Located at 20 km from Civitavecchia and 80 from Rome, the Necropolis of Monterozzi at Tarquinia has been a UNESCO site since 2004. It extends for 75 hectares and houses about 200 sepulchres. What is most impressive about this site is the enormous quantity of painted decorations, extremely helpful in understanding the evolution of the Etruscan civilization.
Here, we can enter their homes, watch them eating, as they feast, reclining on their klinai, while musicians played and naked slaves served them delicacies. The paintings “photograph” the real lives of the Etruscan people and accompany the deceased on their journey into the afterlife. Today we can visit the Tombs of the Hunter, of the Jugglers, of the Flagellation, of the Lotus Flower, of the Lionesses, of the Gorgoneion, of the Leopards, of the Bacchantes, of Hunting and Fishing…
Among the most famous is the Tomb of the Lionesses, dating from the 4th century, which consists of a small chamber with a two-sloped roof. The painting features birds flying and dolphins ping around scenes from the life of Etruscan aristocrats.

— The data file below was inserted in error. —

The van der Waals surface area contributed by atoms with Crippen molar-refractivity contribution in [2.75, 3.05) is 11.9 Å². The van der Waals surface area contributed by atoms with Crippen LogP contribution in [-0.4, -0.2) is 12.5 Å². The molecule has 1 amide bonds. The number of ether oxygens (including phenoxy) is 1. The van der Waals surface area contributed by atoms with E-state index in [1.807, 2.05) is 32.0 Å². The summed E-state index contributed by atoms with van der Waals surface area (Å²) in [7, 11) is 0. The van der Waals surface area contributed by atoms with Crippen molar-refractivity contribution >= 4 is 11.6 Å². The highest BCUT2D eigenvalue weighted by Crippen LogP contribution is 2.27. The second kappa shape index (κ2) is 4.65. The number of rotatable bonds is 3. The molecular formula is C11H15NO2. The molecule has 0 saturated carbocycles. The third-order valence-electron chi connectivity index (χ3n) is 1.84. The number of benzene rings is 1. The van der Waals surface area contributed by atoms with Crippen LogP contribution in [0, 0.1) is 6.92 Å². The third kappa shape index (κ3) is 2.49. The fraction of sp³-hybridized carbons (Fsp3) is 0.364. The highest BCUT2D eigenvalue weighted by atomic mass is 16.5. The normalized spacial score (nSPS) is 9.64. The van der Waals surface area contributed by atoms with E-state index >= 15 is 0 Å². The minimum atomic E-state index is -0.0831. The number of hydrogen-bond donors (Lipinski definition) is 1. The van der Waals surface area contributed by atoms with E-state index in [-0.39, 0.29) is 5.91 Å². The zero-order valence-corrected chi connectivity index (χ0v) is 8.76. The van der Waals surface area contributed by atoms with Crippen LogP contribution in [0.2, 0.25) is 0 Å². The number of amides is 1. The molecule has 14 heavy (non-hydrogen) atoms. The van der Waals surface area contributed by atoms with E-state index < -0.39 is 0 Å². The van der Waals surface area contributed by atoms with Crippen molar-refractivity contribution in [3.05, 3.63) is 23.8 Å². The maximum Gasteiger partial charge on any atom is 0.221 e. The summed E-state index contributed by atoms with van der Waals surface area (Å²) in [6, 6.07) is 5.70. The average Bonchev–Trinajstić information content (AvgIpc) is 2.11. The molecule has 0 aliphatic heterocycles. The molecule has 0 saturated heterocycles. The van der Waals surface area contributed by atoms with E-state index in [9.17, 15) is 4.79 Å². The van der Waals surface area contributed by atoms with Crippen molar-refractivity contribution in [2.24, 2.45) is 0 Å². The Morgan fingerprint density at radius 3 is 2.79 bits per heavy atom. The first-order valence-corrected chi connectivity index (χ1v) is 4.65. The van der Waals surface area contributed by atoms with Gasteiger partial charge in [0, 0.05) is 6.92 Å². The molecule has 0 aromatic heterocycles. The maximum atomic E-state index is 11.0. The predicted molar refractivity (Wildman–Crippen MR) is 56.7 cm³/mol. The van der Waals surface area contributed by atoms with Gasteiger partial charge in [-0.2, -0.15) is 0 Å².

In the heart of the necropolis, on a plateau overlooking the coastal plain, lies the Doganaccia archaeological site, notable for the towering pair of massive burial mounds commonly known as “the King’s and the Queen’s”, which date back to the first half of the 7th century BC. This is Tarquinia’s largest funeral monument (40 metres in diameter), constructed to reflect the social standing of the deceased and his family; the Etruscan upper class used this type of tomb as a demonstration of their wealth and power.
The “King’s” tumulus was explored in 1928 and, despite having been looted, part of its ceramic contents and the remains of a nobleman’s carriage have been preserved; the tomb features a long rectangular-shaped burial chamber, only half-constructed since a rock face acted as part of the walls, reached via a wide open-air entranceway, so wide as to be defined a “small square”, which would have been used for funeral ceremonies. Entry to the Tarquinia Necropolis is included in the ticket for the National Archaeological Museum of Tarquinia in Palazzo Vitelleschi.